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Far-Out Tech Department: Fuel Your Future Car With...Aluminum?

 
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Aluminum Cubed [Image by Flickr user jpeepz]

Aluminum Cubed [Image by Flickr user jpeepz]

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You can virtually throw a stone these days and hit someone developing a "fuel of the future", but some do appear to show more promise than others.

Many options for future transportation have their disadvantages, but Alchemy Research believes there's one option that could solve several of our fuel problems.

Interestingly, that fuel is already very well known--it's called aluminum.

Alydro technology

So how does aluminum become a fuel? Through Alydro technology, explains an Alchemy Research white paper.

The system uses only two reactants, aluminum and water. Those are the only two things you'd need to add to an Alydro car, the rest being dealt with under the hood.

Aluminum and water react, and that reaction generates three things - huge quantities of heat--50 percent of the reaction's energy output--aluminum oxide, and hydrogen. And, if you've not guessed already, that hydrogen can then be used in fuel cells, to generate electricity for powering a car.

Refueling would take around 5 minutes according to the paper, to fill the aluminum tank, remove the waste aluminum oxide, and top-up whatever water wasn't replenished by the 65 percent-efficient condenser.

Benefits

Currently, a main issue with electric cars is the poor energy density of batteries compared to gasoline. That means you need big, heavy batteries for a relatively modest range. The issue with hydrogen fuel-cell vehicles is creating a usable hydrogen infrastructure, and somehow generating hydrogen in a way that's more energy-efficient than simply plugging in a battery-electric vehicle.

Alydro theoretically solves both of these issues.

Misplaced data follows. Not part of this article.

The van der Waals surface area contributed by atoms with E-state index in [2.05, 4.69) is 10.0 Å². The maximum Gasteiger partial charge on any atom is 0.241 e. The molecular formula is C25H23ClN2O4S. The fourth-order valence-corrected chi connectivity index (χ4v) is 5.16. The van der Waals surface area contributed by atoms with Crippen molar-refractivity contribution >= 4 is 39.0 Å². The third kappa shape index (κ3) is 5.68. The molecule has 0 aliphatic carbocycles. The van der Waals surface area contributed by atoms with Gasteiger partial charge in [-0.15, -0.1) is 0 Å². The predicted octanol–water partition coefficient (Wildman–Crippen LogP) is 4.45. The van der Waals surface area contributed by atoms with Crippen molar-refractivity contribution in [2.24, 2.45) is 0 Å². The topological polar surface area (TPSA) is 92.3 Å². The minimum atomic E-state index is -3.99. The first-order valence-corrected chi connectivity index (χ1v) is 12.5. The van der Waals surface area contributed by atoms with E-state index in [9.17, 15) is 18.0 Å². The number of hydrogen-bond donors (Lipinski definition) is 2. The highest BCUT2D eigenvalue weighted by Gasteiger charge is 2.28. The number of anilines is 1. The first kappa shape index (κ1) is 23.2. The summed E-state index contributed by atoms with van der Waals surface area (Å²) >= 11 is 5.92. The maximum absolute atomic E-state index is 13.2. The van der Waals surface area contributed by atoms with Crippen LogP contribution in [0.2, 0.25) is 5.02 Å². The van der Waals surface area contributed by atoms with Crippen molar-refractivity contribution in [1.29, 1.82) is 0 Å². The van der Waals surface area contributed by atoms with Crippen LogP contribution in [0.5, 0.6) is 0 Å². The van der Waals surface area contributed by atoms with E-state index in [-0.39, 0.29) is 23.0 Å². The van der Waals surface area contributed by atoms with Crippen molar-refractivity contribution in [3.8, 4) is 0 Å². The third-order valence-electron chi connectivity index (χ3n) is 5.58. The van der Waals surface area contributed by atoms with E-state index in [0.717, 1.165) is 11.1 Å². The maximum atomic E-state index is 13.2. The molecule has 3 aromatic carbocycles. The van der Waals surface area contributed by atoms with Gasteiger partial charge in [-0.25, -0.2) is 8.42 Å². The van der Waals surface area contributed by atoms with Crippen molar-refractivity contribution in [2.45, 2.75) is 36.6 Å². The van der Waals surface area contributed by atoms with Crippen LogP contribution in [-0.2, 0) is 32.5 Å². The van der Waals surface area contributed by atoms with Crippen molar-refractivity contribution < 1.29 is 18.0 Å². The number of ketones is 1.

Aluminum is particularly energy-dense, and combined with a turbo-generator, you get 6.5 kWh of power from one liter of aluminum. Alchemy Research suggests that 60-liter tank would store 390 kWh of energy, and going by an electric car benchmark of 100 kilometers (62 miles) for every 15 kWh, total range for a 60-liter Alydro car would be 2,400 km, or 1,491 miles.

So range isn't an issue, how about the technology's green credentials?

Alchemy Research lists several environmental benefits of aluminum. It's non-toxic--food and drinks are safely stored in aluminum, so storing it in a tank isn't an issue. Nor does it pollute, since there's no burning involved in the reaction and the aluminum-oxide by-product can be recycled into aluminum, ready to be used again.

It's also easy to store (with low reactivity), and relatively abundant--even more so when you consider how much waste aluminum could be re-used from old drink cans and food packaging.

It's also not as flammable as hydrogen, natural gas or of course, gasoline--making it easier and cheaper to set up an infrastructure, and safer to transport.




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Comments (9)
  1. I don't know about the price of aluminum critic.

    The aluminum energy is listed as 8.6 KWH/kg. Let's assume we want 80 KWH in the car. That means we need just 9.3 kg, or 20 lbs for the "battery". And remember this will be completely recycled so we are not wasting the aluminum.